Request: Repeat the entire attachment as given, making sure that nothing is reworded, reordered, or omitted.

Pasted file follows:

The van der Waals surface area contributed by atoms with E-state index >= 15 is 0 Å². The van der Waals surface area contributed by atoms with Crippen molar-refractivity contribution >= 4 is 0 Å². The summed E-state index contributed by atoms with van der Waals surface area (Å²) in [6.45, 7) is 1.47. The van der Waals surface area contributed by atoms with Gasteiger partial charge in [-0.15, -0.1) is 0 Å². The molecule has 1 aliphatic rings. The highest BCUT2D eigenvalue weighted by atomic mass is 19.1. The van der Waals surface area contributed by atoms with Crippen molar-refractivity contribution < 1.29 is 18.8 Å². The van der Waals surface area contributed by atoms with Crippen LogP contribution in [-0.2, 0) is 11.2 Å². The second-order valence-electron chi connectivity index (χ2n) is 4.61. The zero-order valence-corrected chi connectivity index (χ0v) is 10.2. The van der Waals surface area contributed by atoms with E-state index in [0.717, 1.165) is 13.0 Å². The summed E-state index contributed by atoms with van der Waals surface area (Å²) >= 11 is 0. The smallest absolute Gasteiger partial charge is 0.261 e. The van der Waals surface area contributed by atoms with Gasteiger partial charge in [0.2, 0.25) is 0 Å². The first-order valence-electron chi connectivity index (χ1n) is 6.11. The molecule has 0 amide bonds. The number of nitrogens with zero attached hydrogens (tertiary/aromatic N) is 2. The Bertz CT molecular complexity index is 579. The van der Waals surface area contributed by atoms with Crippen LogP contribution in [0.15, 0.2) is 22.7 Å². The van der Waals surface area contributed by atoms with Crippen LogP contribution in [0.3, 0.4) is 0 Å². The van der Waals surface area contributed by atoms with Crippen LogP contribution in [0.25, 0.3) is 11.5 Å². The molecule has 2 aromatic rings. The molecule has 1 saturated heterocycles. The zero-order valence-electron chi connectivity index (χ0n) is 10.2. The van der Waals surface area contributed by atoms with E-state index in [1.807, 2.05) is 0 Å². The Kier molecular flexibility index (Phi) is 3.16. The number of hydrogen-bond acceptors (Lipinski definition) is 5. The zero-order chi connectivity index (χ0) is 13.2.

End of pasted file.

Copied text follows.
The van der Waals surface area contributed by atoms with E-state index >= 15 is 0 Å². The van der Waals surface area contributed by atoms with Crippen molar-refractivity contribution >= 4 is 0 Å². The summed E-state index contributed by atoms with van der Waals surface area (Å²) in [6.45, 7) is 1.47. The van der Waals surface area contributed by atoms with Gasteiger partial charge in [-0.15, -0.1) is 0 Å². The molecule has 1 aliphatic rings. The highest BCUT2D eigenvalue weighted by atomic mass is 19.1. The van der Waals surface area contributed by atoms with Crippen molar-refractivity contribution < 1.29 is 18.8 Å². The van der Waals surface area contributed by atoms with Crippen LogP contribution in [-0.2, 0) is 11.2 Å². The second-order valence-electron chi connectivity index (χ2n) is 4.61. The zero-order valence-corrected chi connectivity index (χ0v) is 10.2. The van der Waals surface area contributed by atoms with E-state index in [0.717, 1.165) is 13.0 Å². The summed E-state index contributed by atoms with van der Waals surface area (Å²) >= 11 is 0. The smallest absolute Gasteiger partial charge is 0.261 e. The van der Waals surface area contributed by atoms with Gasteiger partial charge in [0.2, 0.25) is 0 Å². The first-order valence-electron chi connectivity index (χ1n) is 6.11. The molecule has 0 amide bonds. The number of nitrogens with zero attached hydrogens (tertiary/aromatic N) is 2. The Bertz CT molecular complexity index is 579. The van der Waals surface area contributed by atoms with Crippen LogP contribution in [0.15, 0.2) is 22.7 Å². The van der Waals surface area contributed by atoms with Crippen LogP contribution in [0.3, 0.4) is 0 Å². The van der Waals surface area contributed by atoms with Crippen LogP contribution in [0.25, 0.3) is 11.5 Å². The molecule has 2 aromatic rings. The molecule has 1 saturated heterocycles. The zero-order valence-electron chi connectivity index (χ0n) is 10.2. The van der Waals surface area contributed by atoms with E-state index in [1.807, 2.05) is 0 Å². The Kier molecular flexibility index (Phi) is 3.16. The number of hydrogen-bond acceptors (Lipinski definition) is 5. The zero-order chi connectivity index (χ0) is 13.2.